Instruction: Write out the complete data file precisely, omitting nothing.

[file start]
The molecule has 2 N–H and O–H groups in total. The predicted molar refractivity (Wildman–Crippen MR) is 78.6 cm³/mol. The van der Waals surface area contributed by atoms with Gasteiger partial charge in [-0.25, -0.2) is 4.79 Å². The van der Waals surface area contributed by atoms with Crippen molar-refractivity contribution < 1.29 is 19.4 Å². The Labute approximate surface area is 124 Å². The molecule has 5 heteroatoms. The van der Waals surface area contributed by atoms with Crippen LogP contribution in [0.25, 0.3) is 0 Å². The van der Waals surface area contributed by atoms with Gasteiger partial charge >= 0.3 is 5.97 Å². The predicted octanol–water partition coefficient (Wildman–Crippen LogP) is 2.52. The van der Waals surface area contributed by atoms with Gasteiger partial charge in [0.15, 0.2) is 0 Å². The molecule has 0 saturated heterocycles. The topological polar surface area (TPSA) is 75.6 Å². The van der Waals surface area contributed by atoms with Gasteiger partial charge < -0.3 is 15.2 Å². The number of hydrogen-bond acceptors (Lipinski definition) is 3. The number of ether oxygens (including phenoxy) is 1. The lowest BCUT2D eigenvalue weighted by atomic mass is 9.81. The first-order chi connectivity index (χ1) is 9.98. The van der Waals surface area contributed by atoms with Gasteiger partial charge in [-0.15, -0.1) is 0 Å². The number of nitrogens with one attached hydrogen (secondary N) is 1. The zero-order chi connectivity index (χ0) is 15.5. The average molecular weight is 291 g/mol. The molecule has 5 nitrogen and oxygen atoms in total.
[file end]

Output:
The molecule has 2 N–H and O–H groups in total. The predicted molar refractivity (Wildman–Crippen MR) is 78.6 cm³/mol. The van der Waals surface area contributed by atoms with Gasteiger partial charge in [-0.25, -0.2) is 4.79 Å². The van der Waals surface area contributed by atoms with Crippen molar-refractivity contribution < 1.29 is 19.4 Å². The Labute approximate surface area is 124 Å². The molecule has 5 heteroatoms. The van der Waals surface area contributed by atoms with Crippen LogP contribution in [0.25, 0.3) is 0 Å². The van der Waals surface area contributed by atoms with Gasteiger partial charge >= 0.3 is 5.97 Å². The predicted octanol–water partition coefficient (Wildman–Crippen LogP) is 2.52. The van der Waals surface area contributed by atoms with Gasteiger partial charge in [0.15, 0.2) is 0 Å². The molecule has 0 saturated heterocycles. The topological polar surface area (TPSA) is 75.6 Å². The van der Waals surface area contributed by atoms with Gasteiger partial charge < -0.3 is 15.2 Å². The number of hydrogen-bond acceptors (Lipinski definition) is 3. The number of ether oxygens (including phenoxy) is 1. The lowest BCUT2D eigenvalue weighted by atomic mass is 9.81. The first-order chi connectivity index (χ1) is 9.98. The van der Waals surface area contributed by atoms with Gasteiger partial charge in [-0.15, -0.1) is 0 Å². The number of nitrogens with one attached hydrogen (secondary N) is 1. The zero-order chi connectivity index (χ0) is 15.5. The average molecular weight is 291 g/mol. The molecule has 5 nitrogen and oxygen atoms in total.